The referendum, as an instrument of political decision-making, has been the source of much consternation in 2016. First, June saw an unexpected British vote to leave the European Union (EU). Then, in October, Colombians shocked the world as the narrowest of majorities, 50.2% on a 38% turnout, voted to reject a peace deal negotiated between the government and the leftist guerrillas of the FARC to end its 52-year civil conflict.
Included among those shocked was, apparently, the Nobel Peace Prize committee, which had prematurely rewarded president Santos with its 2016 prize. The same day, a referendum in Hungary produced a 98% vote to reject the authority of the EU to mandate settlement of refugees in the country. The turnout was below that required to make the result legally valid, but the government made it clear it would be taking the result as a mandate for action nevertheless.
Such episodes served to highlight both the seductive attraction and grave perils of referendums for those who decide to hold them. There are three primary reasons why one might consider referendums a good idea. First is their intrinsic worth as an exercise in direct democracy. Referendum campaigns engage national publics, often passive and sometimes actively excluded, in the business of political debate and decision-making. Those who see virtue in the idea of a more direct link between the popular will and the levers of power therefore admire them as an instrument of empowerment for the too-often neglected people.
Second, in the cases of difficult negotiations over a peace settlement in societies afflicted by years of civil conflict, the prospect of a popular vote on the final deal concentrates the minds of those negotiating on coming up proposals that can be politically sustained. The ultimate role of the whole population in deciding whether the deal sticks can be important in prodding elites, otherwise comfortable and secure in their factional power, to do the harder work of engaging with the bigger political picture.
Third, a referendum may be useful to ensure a broad base of political support for a controversial decision, and ‘lock in’ a choice that will necessitate riding out unpopular consequences during the implementation. If concessions need to be made to those who committed crimes during a conflict, or if a course will impose severe economic costs, or if a divisive point principle is at issue, endorsement by direct popular vote will likely aid political stability, and also bind not just the present government, but those that follow it.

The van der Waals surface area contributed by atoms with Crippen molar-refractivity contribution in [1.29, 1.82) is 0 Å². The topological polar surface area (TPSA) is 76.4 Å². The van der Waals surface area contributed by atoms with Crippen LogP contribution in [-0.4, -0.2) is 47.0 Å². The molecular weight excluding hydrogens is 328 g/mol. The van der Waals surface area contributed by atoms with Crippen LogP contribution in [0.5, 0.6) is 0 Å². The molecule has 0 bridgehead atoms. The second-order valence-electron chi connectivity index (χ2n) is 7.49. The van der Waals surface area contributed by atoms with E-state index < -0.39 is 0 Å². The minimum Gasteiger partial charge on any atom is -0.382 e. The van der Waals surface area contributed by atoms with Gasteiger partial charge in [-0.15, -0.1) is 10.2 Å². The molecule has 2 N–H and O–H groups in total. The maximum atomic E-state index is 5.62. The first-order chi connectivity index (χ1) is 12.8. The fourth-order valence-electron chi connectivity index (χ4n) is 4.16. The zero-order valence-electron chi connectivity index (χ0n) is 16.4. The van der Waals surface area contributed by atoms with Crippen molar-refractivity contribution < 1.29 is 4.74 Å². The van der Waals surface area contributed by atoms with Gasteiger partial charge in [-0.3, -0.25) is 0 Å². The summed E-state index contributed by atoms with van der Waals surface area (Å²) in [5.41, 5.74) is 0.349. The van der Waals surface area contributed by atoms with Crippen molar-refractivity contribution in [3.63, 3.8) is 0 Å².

On the other hand, there are two very stark downsides to choosing a referendum as the way to resolve an issue. The first is that a referendum campaign opens the space for actors on either side to portray the choice between the status quo and the proposed change as a false one, and to seduce voters with false promises based on fantasies of what ideal outcome might be delivered as an alternative if voters reject the course elites like party leaders have recommended. A core purpose of referendums is to engage those with relatively low information about the issues, which is to say the general population, in the choice. This makes them especially vulnerable to producing decisions based on false information and/or unrealistic beliefs about what alternatives are possible – often stoked by opportunistic actors within the political system.
The second downside is that referendum campaigns themselves can be savagely divisive, especially when the prospect of a narrow victory tempts campaigners to use every argument at their disposal. Political division in both the UK and Colombia has been markedly intensified by the 2016 campaigns there. The Australian government is presently considering a ‘plebiscite’ on the issue of marriage equality even though a clear majority in favour exists in parliament; many are strongly opposed on the grounds that such a campaign would be socially divisive, and might even provide a platform that legitimises hate speech.
Above all, the key principle of referendums for any government is this: if you call one, you had better be certain you are going to win. Because if you don’t, the political costs for both the leaders responsible and the political subdivision at large are often vast.